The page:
Make mine Gunmetal Blue Pearl Coat, please.

1984 Maserati Biturbo coupe

After over six years of writing, this is the first Maserati to be featured in Eighties Cars.

“Formula One Performance in a Grand Touring Masterpiece”

After two years of European production, 1984 was the first model year that Maserati’s Pierangelo Andreani-styled Biturbo coupe was available in the United States. The Biturbo was a complete change of pace for Maserati, essentially designed to be an Italian-flavored BMW 3 series competitor.

Of course, the Biturbo was famous for—and named for—it’s engine, the first production twin-turbocharged powerplant in the world. For 1984’s move to the US market, displacement of the V6 was increased to 2.5 liters/152 cubic inches, which resulted in 192 bhp. Unsurprisingly for the era, a Weber two-barrel carburetor fed the fuel/air mixture. The only transmission available for 1984 was a five-speed manual.

page from 1984 maserati Biturbo brochure
Page from the 1984 Maserati Biturbo brochure

Maserati’s four-page brochure claimed a top speed of 130 mph and a 0-60 time of 6.9 seconds in the 2,650-pound Biturbo (quick in 1984), and period road tests came reasonably close to those figures. Fuel economy was less impressive—rated at 15 city/25 highway by the standards of the day (12/18 by today’s standards). With a sizeable 21.2-gallon gas tank, a Biturbo owner could expect a range of between 285 and 380 miles with a 10% fuel reserve.

Standard equipment on the $26,874 Biturbo (about $68,200 in today’s dollars or about what a 2020 Ghibli sedan costs) included a four-wheel independent suspension, rack and pinion steering, four-wheel power disc brakes, and Pirelli P6 195/60HR14 tires (a size still readily available) on 14 x 5.5 inch magnesium alloy wheels. The luxurious interior design was highly acclaimed at the time and remains attractive even to this day.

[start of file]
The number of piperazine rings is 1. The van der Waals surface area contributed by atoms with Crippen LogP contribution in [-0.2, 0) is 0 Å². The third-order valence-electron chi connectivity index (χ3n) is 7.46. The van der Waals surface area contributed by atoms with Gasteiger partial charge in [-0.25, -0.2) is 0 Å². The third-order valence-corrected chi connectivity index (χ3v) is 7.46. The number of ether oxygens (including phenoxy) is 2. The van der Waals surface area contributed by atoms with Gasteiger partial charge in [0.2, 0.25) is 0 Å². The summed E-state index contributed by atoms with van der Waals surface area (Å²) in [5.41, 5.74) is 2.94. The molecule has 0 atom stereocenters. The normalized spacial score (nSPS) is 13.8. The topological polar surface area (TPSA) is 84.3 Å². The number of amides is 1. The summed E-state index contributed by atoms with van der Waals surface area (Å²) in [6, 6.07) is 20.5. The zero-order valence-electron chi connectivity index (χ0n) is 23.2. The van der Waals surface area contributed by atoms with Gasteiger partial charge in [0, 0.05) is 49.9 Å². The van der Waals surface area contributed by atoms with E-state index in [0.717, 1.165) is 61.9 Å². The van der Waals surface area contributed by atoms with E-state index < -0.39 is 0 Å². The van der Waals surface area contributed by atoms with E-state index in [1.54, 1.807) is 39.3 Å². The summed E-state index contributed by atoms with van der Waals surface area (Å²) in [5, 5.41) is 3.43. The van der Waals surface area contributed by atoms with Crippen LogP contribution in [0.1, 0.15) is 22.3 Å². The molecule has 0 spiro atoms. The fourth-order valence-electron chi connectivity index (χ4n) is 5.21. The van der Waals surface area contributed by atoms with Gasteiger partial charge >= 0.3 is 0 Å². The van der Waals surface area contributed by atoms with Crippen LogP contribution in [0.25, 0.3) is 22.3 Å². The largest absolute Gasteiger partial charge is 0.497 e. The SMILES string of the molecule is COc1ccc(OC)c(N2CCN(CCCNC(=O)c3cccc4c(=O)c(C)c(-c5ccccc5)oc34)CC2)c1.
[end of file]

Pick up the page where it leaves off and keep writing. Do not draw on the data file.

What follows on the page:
Initially, the Biturbo sold reasonably well in North America, aided by positive reviews—Popular Mechanics called it “the Clark Kent of cars.” However, a reputation for both engine unreliability (related to the blow-through carburetor/turbo combination) and spotty build quality quickly took its toll, and by 1985 many coupes sat on dealer lots. Decades later, this notoriety would end up landing the 1984 Biturbo on Time magazine’s The 50 Worst Cars of All Time list, where it joined other notably failed cars such as the 1982 Cadillac Cimarron. As always, as with any vehicle, there are different opinions.

According to Hagerty’s valuation tools, all the money for a 1984 Biturbo coupe in #1/Concours condition is currently $8,400, with a more normal #3/Good condition car going for a mere $3,200. These Biturbos sometimes show up for sale in the Hemmings Motor News classifieds and on eBay Motors, but are often in at least somewhat sketchy condition. Make mine Bordeaux, please.